This is a guest article from Kristen Fischer.
Most creative freelancers will tell you that they don’t need résumés (CVs) – that they are stale reminders of their previous 9-to-5 existence. But the truth is that you do need to play the corporate game if you want lucrative, steady work – and that includes having a professional résumé. If you’re looking to freelance in-house at one of the design agencies, you definitely need to have a solid document in order to secure the gig. You may still be Joe Cool freelancer, but you will be working for a company…so that means you better start writing.
Here are some things to keep in mind when creating a résumé:
Keep it short
Even if you have tons of experience, sticking to one page is best. Two pages is okay if you have a lot of experience, but it isn’t necessary. Simply highlight your experience (I recommend chronologically) and offer a glimpse into each job including some accomplishments. For example, if you worked as a designer, any design agency understands what you did in that role. Go above and beyond by listing some of your accomplishments and the results of you work – that’s what differentiates you. So if you earned a design award or you create a design as part of a campaign that boosted sales by a specific percentage, toot your own horn.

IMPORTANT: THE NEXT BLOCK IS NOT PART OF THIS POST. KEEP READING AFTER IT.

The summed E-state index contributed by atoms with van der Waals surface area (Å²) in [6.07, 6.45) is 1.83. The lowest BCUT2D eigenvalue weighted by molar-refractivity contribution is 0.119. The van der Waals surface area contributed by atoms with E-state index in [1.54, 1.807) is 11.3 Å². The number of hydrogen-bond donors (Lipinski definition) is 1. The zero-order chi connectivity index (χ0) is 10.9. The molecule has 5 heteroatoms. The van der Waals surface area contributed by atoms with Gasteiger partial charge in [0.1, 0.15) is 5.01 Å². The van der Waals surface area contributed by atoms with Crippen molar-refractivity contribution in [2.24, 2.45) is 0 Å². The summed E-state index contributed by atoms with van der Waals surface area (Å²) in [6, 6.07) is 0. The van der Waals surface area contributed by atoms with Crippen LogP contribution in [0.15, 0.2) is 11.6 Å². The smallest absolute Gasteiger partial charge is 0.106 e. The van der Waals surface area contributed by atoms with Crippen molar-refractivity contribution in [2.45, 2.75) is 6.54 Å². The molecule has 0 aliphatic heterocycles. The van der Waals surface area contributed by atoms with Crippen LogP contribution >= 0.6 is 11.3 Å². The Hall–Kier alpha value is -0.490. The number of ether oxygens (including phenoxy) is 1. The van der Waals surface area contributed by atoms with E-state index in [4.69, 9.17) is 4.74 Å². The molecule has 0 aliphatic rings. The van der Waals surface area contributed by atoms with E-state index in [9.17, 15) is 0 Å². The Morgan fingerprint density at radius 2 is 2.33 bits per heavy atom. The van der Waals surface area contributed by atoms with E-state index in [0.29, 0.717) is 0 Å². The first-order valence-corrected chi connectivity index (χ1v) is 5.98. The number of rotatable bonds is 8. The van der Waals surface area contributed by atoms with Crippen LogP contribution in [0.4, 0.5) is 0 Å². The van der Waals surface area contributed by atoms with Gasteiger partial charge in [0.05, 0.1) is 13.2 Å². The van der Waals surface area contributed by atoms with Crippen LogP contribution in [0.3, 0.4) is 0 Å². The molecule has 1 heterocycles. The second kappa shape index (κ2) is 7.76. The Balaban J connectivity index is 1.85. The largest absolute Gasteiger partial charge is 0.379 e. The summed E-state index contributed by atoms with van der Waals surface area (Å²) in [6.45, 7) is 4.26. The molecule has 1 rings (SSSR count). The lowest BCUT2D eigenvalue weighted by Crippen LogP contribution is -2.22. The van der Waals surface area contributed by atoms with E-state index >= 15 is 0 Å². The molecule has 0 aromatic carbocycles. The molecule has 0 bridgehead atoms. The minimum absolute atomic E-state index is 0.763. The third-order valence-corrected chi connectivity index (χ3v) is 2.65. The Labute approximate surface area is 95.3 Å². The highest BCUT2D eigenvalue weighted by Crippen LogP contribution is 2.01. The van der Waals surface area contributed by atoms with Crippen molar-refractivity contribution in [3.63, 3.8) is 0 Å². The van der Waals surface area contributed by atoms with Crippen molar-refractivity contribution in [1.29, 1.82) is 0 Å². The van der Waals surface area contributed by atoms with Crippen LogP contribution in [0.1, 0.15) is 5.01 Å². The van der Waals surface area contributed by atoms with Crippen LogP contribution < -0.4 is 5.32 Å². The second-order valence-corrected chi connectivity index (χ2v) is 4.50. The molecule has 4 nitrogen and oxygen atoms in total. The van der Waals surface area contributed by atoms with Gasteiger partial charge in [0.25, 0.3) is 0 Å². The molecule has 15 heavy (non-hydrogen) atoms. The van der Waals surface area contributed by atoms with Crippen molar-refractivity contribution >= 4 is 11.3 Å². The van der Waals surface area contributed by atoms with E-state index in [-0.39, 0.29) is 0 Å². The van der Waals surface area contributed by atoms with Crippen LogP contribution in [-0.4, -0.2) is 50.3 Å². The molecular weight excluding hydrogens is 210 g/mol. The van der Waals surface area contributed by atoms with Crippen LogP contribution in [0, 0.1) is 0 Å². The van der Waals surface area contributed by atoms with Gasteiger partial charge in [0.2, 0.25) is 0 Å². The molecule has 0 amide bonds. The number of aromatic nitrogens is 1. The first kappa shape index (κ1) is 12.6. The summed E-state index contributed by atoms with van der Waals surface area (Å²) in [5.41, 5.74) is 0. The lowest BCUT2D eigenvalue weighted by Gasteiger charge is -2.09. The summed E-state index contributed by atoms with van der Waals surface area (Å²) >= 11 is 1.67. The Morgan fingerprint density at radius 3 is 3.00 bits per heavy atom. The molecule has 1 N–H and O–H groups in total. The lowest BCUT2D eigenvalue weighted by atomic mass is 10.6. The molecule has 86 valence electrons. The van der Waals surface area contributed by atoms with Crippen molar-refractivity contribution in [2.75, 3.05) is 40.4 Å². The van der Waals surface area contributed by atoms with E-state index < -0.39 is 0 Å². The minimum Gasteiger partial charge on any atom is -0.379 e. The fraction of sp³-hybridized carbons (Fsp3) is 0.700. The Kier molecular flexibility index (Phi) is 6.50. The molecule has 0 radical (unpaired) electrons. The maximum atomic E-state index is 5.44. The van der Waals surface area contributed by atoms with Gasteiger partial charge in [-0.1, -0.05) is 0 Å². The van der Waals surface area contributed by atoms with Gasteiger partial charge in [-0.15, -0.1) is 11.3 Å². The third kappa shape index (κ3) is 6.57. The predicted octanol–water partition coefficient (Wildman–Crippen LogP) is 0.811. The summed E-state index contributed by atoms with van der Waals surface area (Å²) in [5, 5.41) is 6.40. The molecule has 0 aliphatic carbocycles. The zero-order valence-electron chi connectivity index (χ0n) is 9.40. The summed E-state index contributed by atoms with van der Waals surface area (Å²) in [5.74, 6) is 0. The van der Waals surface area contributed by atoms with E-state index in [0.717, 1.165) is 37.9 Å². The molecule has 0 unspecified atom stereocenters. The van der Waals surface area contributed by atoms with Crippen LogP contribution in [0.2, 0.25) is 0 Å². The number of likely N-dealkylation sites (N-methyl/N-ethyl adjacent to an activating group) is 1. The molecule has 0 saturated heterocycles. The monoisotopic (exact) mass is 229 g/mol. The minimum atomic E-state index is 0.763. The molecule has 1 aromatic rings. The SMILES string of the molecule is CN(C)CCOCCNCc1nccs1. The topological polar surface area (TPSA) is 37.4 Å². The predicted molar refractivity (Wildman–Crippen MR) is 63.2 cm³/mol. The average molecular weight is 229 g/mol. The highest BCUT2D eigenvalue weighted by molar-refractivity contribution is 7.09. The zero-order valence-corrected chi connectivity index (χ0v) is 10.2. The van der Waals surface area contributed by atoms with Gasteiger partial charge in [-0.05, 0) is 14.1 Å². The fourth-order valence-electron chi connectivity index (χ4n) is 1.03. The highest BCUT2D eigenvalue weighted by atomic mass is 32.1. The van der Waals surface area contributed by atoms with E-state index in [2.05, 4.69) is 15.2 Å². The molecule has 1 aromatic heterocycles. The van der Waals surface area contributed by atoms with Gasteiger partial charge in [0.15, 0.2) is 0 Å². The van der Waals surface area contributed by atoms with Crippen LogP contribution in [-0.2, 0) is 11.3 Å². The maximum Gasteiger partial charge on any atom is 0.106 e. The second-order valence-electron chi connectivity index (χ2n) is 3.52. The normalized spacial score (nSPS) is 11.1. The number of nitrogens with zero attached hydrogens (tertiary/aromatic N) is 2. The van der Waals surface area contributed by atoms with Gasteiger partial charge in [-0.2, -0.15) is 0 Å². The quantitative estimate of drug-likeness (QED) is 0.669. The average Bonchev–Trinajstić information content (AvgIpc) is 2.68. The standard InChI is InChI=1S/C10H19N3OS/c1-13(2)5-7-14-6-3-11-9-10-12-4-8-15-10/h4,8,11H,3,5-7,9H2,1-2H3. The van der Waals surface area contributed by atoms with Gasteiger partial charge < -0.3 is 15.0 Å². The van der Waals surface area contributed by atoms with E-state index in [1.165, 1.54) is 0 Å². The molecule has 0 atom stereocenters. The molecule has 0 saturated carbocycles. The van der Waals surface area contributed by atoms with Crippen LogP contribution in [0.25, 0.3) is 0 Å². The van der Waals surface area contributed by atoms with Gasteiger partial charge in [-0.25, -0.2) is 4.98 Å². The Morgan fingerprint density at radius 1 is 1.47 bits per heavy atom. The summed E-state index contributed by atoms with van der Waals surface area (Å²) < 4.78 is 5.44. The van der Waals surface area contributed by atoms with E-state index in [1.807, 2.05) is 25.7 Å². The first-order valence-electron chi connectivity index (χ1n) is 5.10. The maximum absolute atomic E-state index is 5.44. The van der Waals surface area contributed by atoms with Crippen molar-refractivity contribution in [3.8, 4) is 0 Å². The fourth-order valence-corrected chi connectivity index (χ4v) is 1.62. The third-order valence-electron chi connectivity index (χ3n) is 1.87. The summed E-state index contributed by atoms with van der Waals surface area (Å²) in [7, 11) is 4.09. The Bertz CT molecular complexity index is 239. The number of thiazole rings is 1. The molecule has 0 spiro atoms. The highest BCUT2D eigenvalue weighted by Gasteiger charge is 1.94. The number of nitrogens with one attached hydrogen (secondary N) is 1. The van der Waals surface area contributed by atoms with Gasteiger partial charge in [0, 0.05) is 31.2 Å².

Include relevant work.
The same designer that may have only a couple years of experience in the creative arena may think they need to include every job they ever had to show they have professional experience – so not true. Include what’s relevant, especially if you know what you want to do. You can always expand upon the experience if you don’t have a lot. But try not to fluff up your résumé with needless words. If you do not have a lot of experience, include skill sets and examples of work where you used skill sets that you will use in the job you desire. In short, skip the section on your résumé about flipping burgers at McDonalds. Stick, instead, to the brand building ads you designed for McDonald’s.
Use a qualifications summary
Many people are so stuck in the mindset of using an objective. That’s fine if you are right out of school, but if you have a few years of experience, talk about who you are and what you have to offer instead of what you want. Include descriptive words and discuss your skill sets in a few sentences. This tells the company more about what you as an individual have to offer, and lets the agency know you are experienced.
Kristen Fischer is a copywriter and author living in New Jersey. She writes plenty of résumés and recently completed her Certified Professional Résumé Writers (CPRW) exam. To find out more about Kristen, visit www.kristenfischer.com